Essex patients urged to use voice to expose injustices following breast screening error
PUBLISHED: 16:35 04 May 2018 | UPDATED: 16:35 04 May 2018
An Essex health chief is urging people in the county to be vocal when they have concerns about care, in the wake of the breast screening programme scandal.
This week it was announced 450,000 women aged 68 to 71 had not been invited to their final routine screening due to a computer glitch dating back to 2009. Health Secretary Jeremy Hunt has said up to 270 women may have had their lives cut short as a result of the blunder.
It comes after thousands of smear test samples had to be rescreened earlier this year due to problems at a Basildon lab.
Dr David Sollis, chief executive of Healthwatch Essex, said the organisation, which represents health and social care users, “interestingly” received no complaints about either incident.
He added: “Of course, we recognise that, in some instances, it may have been impossible for people to know what service they should have received or that an error had been made but, very often, we find that people don’t speak up even when they have a concern.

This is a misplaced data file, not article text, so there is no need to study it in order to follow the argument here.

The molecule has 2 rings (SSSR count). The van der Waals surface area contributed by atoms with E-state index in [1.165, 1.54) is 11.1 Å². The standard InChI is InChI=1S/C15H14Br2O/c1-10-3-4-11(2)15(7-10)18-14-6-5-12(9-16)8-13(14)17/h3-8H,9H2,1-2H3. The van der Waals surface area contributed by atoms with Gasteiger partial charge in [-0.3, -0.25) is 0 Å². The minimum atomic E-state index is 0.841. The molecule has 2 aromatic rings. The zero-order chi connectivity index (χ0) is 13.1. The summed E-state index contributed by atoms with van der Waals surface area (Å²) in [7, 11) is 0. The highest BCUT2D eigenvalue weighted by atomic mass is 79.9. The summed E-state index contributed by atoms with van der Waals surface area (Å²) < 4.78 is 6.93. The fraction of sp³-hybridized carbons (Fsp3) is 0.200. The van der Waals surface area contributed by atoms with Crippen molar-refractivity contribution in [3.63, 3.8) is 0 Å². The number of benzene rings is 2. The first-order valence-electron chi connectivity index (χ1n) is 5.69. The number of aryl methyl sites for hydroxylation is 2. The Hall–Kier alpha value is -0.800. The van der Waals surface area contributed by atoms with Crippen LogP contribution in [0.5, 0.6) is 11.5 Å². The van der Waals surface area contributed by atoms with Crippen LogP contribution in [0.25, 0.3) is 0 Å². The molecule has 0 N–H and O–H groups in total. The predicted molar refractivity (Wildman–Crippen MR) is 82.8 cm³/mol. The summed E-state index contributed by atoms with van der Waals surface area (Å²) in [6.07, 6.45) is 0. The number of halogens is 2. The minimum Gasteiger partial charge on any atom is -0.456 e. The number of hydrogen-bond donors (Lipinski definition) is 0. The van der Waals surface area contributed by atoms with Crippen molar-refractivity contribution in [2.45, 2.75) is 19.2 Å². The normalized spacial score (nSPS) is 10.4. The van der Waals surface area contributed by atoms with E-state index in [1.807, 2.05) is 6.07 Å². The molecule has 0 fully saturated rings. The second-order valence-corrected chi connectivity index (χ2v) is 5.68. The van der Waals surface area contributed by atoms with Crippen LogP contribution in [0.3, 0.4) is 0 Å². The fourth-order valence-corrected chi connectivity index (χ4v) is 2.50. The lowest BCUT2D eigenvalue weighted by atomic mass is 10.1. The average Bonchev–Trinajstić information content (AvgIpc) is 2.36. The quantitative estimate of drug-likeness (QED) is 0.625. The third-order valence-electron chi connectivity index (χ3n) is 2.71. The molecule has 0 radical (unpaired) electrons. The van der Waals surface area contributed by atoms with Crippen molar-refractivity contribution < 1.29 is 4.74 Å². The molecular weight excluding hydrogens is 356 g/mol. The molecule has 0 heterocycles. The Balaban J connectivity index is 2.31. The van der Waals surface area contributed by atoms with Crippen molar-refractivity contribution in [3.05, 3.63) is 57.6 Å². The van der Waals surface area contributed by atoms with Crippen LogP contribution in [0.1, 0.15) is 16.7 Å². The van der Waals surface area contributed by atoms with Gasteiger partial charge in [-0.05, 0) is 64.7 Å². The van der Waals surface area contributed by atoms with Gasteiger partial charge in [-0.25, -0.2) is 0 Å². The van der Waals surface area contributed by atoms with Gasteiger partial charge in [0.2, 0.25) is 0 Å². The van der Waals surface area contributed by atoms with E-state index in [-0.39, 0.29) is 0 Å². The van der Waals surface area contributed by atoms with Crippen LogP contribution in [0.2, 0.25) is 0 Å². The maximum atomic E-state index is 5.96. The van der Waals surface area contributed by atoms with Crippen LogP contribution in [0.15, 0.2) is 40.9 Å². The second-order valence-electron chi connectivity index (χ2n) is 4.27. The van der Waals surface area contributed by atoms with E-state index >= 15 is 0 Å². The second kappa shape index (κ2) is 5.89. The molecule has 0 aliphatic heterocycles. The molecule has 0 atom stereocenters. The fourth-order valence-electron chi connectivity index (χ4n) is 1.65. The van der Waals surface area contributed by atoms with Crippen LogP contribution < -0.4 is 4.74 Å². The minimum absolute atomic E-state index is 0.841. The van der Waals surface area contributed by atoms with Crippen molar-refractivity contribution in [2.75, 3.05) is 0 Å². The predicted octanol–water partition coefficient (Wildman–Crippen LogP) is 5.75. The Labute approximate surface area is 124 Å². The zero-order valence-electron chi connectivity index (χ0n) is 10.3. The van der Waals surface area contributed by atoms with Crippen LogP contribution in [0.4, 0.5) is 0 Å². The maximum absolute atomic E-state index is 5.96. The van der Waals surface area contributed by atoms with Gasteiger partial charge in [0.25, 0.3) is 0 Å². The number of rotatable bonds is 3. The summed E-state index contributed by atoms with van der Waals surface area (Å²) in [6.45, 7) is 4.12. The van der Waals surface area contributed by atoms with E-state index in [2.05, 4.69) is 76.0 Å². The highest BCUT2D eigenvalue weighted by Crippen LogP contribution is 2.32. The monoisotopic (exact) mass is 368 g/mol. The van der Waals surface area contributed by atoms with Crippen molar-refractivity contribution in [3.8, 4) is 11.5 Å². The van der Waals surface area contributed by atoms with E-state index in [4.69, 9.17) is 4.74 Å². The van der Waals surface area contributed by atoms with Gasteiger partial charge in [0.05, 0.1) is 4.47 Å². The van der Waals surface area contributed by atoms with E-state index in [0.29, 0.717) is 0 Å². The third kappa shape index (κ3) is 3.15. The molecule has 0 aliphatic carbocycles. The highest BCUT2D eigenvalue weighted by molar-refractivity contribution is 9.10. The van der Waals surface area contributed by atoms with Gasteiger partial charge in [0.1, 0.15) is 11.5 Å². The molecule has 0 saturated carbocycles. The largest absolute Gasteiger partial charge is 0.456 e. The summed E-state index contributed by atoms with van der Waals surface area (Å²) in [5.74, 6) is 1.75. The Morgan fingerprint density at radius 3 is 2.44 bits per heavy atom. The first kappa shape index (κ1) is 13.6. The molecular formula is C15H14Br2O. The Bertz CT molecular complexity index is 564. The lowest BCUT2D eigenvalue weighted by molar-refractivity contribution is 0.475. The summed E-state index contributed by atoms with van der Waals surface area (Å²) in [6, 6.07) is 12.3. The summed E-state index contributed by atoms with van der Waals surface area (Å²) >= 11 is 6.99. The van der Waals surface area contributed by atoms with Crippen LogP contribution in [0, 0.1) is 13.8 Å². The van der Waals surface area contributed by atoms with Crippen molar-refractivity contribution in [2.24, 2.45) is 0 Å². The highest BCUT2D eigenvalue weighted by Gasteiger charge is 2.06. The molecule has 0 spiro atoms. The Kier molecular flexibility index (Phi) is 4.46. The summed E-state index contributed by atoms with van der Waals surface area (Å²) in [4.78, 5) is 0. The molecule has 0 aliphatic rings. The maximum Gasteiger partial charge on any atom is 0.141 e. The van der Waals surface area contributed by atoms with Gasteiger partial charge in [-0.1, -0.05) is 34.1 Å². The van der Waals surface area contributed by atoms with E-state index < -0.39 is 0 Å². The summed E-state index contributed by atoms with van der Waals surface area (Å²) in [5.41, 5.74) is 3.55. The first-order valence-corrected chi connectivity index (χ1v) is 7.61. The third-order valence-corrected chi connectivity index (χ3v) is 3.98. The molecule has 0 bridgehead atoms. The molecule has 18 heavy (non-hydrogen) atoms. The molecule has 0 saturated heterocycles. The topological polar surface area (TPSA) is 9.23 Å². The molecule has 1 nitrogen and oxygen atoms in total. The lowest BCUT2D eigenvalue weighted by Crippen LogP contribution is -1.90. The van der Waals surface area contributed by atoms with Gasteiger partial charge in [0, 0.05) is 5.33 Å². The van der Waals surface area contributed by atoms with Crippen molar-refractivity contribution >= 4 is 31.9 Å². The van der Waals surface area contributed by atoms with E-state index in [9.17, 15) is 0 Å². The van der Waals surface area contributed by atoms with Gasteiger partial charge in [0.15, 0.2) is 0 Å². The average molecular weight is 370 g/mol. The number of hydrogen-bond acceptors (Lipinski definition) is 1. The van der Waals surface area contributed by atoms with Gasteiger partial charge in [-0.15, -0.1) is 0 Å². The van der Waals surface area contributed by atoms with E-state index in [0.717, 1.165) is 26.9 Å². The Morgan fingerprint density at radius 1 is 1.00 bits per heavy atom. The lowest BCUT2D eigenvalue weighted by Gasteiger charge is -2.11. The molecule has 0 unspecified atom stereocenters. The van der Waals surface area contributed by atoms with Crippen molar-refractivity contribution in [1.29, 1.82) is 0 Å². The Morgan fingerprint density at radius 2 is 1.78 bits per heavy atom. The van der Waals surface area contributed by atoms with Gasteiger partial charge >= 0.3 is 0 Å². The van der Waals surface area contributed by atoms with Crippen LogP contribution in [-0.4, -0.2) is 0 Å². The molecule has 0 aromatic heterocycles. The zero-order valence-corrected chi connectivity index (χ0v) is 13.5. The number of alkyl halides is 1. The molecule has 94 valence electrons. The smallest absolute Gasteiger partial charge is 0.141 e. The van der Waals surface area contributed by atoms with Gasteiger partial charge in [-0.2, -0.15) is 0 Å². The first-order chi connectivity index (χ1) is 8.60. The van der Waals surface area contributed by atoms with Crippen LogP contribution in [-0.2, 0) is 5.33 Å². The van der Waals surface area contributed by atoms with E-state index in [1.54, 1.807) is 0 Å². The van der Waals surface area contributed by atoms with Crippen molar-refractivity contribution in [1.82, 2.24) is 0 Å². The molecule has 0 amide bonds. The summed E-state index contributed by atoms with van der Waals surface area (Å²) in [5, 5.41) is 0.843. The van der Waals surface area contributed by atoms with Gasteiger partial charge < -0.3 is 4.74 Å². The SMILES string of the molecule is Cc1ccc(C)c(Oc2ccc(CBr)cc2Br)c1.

“There is a real human cost when we see systems fail within health and social care so, alongside the system changes that must take place to prevent this, I also want to encourage people to speak up if they have concerns.
“We have an information and signposting telephone service, which can help members of the public in Essex navigate any service within health and social care in Essex. Where we identify trends in the type of calls we take, we are able to highlight a potential issue to the relevant authorities, so that they can make crucial checks. It is also possible to provide feedback on individual services via our Trip-Advisor style feedback centre.
“Hearing the patient’s voice more prominently within health and social care is absolutely crucial in providing a level of transparency that can prevent serious harm from lying undetected for any length of time.”
Healthwatch Essex has written to the General Medical Council, the Care Quality Commission and NHS England to find out how many women in the county had been affected by the issue.
An independent review has been launched into the error in the breast screening programme, which is run by Public Health England and offers women between 50 and 70 a test every three years.
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